Recent Study Reports Natural Flow of Most US Rivers Is Hindered by Land and Water Management Practices
© Blue Legacy/Ali Sanderson
The natural flow of most US rivers is altered by human land and water management practices, according to a recent study by the United States Geological Survey (USGS).
“The USGS has been monitoring river flows at thousands of streams across the country for decades,” explains Daren Carlisle, a USGS aquatic ecologist with the National Water Quality Assessment program in Reston, Virginia. “We said let's use this wealth of data that's out there and try to see what it tells us about how much the natural flows of rivers have changed around the country.”
“Our first surprise was that altered river flows are not a local or regional problem, we see them everywhere,” says Carlisle.
“The fact that we can, at a large geographic scale, detect ecological impairment in streams with altered flows, implies that a national goal of restoring more natural streamflows would go a long ways.”
Carlisle and his colleagues found that 86% of 2,888 river and streams across the United States had seen changes in their natural stream flow due to interventions like reservoirs, diversions, wastewater input, and that hallmark of urbanization, impervious paved surfaces. The study was published in the journal Frontiers in Ecology and the Environment last week.
The Rhythm of the River
“The very essence of a river and a stream is dynamically changing flows,” he says. “Think of it as the master conductor in this ecological symphony of rivers and streams.”
An unfettered river’s flow changes through the seasons and years but us humans are like Goldilocks when it comes to rivers. Floods are bad but so is drought. We want even controlled river flows so we dam our rivers and mete out their water resources as we see fit.
The problem is that virtually every species that depends upon rivers - sports fish, semi-aquatic birds, amphibians, even the cottonwoods that green small strips of the arid southwest – relies on the river’s dynamic and changing flow.
Alter the river’s flow and rhythm and you get negative ecosystem consequences, Carlisle explains. The more severely a river’s natural flow is altered, the more degraded the river’s biological communities are, the USGS study found.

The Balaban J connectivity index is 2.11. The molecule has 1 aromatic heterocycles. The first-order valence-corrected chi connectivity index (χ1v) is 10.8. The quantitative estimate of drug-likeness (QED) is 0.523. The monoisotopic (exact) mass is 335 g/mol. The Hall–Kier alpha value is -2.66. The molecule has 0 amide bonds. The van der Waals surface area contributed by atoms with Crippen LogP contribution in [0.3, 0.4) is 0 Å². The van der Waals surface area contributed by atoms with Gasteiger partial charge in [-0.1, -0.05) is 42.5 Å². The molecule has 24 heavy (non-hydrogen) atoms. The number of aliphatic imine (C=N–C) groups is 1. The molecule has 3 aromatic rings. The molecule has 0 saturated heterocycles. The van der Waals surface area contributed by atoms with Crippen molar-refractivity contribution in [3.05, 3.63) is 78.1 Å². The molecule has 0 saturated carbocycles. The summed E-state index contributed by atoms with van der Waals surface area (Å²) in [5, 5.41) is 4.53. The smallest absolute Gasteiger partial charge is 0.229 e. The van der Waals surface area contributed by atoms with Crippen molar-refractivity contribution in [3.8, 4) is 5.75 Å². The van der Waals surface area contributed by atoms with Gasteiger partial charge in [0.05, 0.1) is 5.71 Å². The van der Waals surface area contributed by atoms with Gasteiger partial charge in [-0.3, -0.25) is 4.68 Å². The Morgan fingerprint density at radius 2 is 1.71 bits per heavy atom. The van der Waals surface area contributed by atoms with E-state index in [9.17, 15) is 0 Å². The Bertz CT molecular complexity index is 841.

Let Her Flow!
“What we don't recognize is that many of the things about rivers and streams that we value - whether its those lush wonderful forests along rivers, whether it's important sports fishing or whether it's white water rafting - cannot be maintained without some semblance of the natural flow dynamics,” he says.
Instead of confounding or correcting a river’s natural flow regime we must embrace it, Carlisle says. “Almost everywhere we look across the country we see the same potential of restoring ecological integrity by managing water in ways that more closely resemble the natural dynamics of stream flow.”
Whether it’s the removal of dams (like the Edwards Dam that was removed from the Kennebec River in Maine in 1999) or the management of river dams to mimic natural flows (such as the Flaming Gorge Dam on the Green River in Utah) the outlook is good, he concludes: “There are a lot of instances where we're finding yes, all we need to do is put some water back in the stream and things get better."
It's a lesson that we've seen time and time again over the past 4.5 months as we've journeyed through North America's watersheds and the timing couldn't be better to have a scientific study affirm and underscore what we've experienced for ourselves: give Nature an inch and she takes a mile.